Thursday, December 28, 2017
A new article by Professor Deborah Archer (New York Law School) explores how student decisions about which clinical courses to enroll in and whether their interests and goals match those of the courses in question can affect the overall educational experience. Professor Archer's article is called Open to Justice: The Importance of Student Selection Decisions in Law School Clinics and is available at 24 Clinical L. Rev. 1 (2017) and on SSRN here. From the abstract:
Clinical law professors have engaged in a significant amount of reflection and evaluation of the importance of clinic design, pedagogy, supervision styles, client selection, and case selection, but very little has been written about the significant impact student selection decisions have on the clinical experience and how clinical law professors should assess the applications of students whose fundamental values diverge from those of the clinic. A successful clinical experience is not just about what we are teaching or how we are teaching. Important issues arise when we think about who we are teaching and the context in which we are teaching them. The experiences, perspectives, and attitudes of the students are critical components of any clinical program. Student selection decisions impact the ability to meet the myriad goals of a clinical program, including the educational experience of the other students participating in the program and the quality of representation afforded to clients of that clinic. Our decisions about which students we admit or exclude from a particular clinic raise issues about clinical law professors’ educational obligation to our students and our representational obligations to the clients of the clinic.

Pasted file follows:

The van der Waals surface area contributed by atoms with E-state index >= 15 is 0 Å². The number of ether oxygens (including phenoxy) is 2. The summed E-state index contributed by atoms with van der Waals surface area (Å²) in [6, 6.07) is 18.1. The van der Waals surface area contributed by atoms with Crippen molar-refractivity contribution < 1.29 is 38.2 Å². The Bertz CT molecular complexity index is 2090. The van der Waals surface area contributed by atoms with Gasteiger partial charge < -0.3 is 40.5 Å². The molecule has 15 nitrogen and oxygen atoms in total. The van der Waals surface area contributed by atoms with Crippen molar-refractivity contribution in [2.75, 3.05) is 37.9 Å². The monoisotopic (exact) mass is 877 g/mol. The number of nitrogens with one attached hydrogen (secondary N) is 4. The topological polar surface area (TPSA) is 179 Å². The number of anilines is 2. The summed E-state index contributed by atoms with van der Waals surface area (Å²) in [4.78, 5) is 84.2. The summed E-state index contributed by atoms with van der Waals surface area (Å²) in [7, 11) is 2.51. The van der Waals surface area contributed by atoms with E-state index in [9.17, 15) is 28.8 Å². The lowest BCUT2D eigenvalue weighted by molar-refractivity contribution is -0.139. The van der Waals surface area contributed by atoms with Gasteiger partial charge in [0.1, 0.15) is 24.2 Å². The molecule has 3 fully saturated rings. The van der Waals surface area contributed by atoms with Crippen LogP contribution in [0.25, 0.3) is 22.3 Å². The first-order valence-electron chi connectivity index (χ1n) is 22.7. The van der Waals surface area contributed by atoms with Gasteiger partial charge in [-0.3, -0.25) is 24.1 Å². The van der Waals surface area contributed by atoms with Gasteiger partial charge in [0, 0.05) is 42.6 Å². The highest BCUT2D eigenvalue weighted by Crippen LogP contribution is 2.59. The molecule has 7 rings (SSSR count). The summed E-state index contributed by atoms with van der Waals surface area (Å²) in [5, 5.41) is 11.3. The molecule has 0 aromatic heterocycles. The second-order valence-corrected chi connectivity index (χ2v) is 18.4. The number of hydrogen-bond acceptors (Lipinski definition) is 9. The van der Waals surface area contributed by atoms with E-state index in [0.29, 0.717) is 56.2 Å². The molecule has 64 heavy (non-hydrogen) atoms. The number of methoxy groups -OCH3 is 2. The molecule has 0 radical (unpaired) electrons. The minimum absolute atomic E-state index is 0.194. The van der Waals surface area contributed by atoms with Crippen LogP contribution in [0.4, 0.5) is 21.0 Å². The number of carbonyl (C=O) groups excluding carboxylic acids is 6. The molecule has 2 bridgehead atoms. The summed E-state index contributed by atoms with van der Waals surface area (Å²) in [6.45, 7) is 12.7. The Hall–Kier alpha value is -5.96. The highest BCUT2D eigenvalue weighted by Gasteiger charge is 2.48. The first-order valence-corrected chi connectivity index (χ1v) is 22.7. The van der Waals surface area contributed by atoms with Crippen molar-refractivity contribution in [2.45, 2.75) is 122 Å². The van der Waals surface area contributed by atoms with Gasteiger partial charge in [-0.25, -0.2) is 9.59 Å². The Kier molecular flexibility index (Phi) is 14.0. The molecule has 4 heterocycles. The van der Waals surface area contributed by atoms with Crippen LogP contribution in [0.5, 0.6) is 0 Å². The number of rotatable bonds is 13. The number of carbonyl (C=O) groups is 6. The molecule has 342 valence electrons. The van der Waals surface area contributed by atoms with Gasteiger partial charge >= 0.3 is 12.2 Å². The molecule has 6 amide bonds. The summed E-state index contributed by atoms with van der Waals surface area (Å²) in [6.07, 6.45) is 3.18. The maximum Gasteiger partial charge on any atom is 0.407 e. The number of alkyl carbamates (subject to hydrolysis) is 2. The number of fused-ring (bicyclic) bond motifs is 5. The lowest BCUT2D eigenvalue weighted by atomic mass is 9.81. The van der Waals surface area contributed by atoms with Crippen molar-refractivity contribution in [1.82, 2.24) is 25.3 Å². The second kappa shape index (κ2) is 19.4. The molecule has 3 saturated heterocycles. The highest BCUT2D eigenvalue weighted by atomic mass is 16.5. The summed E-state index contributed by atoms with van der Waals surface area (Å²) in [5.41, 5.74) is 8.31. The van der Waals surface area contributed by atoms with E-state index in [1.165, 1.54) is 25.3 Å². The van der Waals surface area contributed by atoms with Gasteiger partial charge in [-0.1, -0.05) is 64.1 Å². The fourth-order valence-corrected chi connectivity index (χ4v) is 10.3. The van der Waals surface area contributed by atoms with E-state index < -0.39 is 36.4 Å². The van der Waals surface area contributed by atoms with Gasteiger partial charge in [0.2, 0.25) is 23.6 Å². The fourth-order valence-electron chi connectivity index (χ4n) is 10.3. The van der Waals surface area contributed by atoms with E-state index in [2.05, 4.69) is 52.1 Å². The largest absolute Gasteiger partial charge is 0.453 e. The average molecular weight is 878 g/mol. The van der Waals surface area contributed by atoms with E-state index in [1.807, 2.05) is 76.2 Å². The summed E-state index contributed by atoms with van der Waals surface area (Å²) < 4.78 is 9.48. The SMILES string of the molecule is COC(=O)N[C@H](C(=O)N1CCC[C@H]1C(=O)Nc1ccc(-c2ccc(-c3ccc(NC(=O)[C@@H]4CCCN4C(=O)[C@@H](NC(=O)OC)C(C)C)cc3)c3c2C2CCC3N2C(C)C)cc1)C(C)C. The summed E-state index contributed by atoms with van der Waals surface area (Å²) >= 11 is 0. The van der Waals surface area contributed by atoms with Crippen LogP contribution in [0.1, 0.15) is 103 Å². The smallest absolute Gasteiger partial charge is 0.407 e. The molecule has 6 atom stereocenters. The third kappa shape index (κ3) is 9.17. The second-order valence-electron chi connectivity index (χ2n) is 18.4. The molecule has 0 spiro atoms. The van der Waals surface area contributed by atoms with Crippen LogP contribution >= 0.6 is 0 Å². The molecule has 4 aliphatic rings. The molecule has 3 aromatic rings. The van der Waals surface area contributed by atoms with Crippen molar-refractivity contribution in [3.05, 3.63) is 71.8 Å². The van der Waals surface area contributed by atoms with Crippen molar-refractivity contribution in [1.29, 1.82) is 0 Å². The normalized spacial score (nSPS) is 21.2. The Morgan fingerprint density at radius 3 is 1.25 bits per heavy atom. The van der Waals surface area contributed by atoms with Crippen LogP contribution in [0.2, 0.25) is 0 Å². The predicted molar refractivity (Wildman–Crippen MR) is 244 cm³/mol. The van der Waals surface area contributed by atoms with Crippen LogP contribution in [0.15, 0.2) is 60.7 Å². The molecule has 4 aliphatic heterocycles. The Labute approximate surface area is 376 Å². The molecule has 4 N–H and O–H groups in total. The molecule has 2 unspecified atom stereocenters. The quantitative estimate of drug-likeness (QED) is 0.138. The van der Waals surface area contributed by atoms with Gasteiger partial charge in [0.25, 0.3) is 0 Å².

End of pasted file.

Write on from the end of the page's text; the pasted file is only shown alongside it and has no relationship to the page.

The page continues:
As clinical legal education plays an increasing role in legal education, with a broader range of clinical offerings and intensified student interest, we must give greater consideration to the criteria we use to admit students into clinical programs and attend to the risks that divergence of student, clinic, and client values can create. Certainly, some clinical law professors do not believe that law schools should engage in any individualized student selection decisions, and instead encourage open enrollment in clinical programs. However, where student selection models are employed, it should be done with all of a clinic’s goals in mind, rather than isolating the singular goal of providing an opportunity for experiential learning. This essay endeavors to identify some of the challenges clinical law professors face in making student selection determinations that balance the multiple goals of clinical education.